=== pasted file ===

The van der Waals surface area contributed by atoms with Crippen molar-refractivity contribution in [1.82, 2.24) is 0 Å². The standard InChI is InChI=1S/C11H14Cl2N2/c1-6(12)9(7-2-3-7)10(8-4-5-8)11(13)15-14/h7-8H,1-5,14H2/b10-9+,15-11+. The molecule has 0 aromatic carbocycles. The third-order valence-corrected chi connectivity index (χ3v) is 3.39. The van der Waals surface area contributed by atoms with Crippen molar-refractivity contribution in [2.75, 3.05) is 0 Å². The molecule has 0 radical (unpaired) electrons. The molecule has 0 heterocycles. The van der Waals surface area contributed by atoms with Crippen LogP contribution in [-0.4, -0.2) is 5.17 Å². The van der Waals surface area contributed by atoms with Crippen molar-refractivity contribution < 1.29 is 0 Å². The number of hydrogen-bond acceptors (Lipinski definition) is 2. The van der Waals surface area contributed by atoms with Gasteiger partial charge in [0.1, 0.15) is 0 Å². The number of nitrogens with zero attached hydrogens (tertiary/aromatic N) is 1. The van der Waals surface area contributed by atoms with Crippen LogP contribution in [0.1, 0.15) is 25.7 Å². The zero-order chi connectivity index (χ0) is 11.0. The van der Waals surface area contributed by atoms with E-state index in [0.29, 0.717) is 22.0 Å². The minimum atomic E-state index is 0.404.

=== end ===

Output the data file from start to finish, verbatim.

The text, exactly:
The van der Waals surface area contributed by atoms with Crippen molar-refractivity contribution in [1.82, 2.24) is 0 Å². The standard InChI is InChI=1S/C11H14Cl2N2/c1-6(12)9(7-2-3-7)10(8-4-5-8)11(13)15-14/h7-8H,1-5,14H2/b10-9+,15-11+. The molecule has 0 aromatic carbocycles. The third-order valence-corrected chi connectivity index (χ3v) is 3.39. The van der Waals surface area contributed by atoms with Crippen molar-refractivity contribution in [2.75, 3.05) is 0 Å². The molecule has 0 radical (unpaired) electrons. The molecule has 0 heterocycles. The van der Waals surface area contributed by atoms with Crippen LogP contribution in [-0.4, -0.2) is 5.17 Å². The van der Waals surface area contributed by atoms with Crippen molar-refractivity contribution < 1.29 is 0 Å². The number of hydrogen-bond acceptors (Lipinski definition) is 2. The van der Waals surface area contributed by atoms with Gasteiger partial charge in [0.1, 0.15) is 0 Å². The number of nitrogens with zero attached hydrogens (tertiary/aromatic N) is 1. The van der Waals surface area contributed by atoms with Crippen LogP contribution in [0.1, 0.15) is 25.7 Å². The zero-order chi connectivity index (χ0) is 11.0. The van der Waals surface area contributed by atoms with E-state index in [0.29, 0.717) is 22.0 Å². The minimum atomic E-state index is 0.404.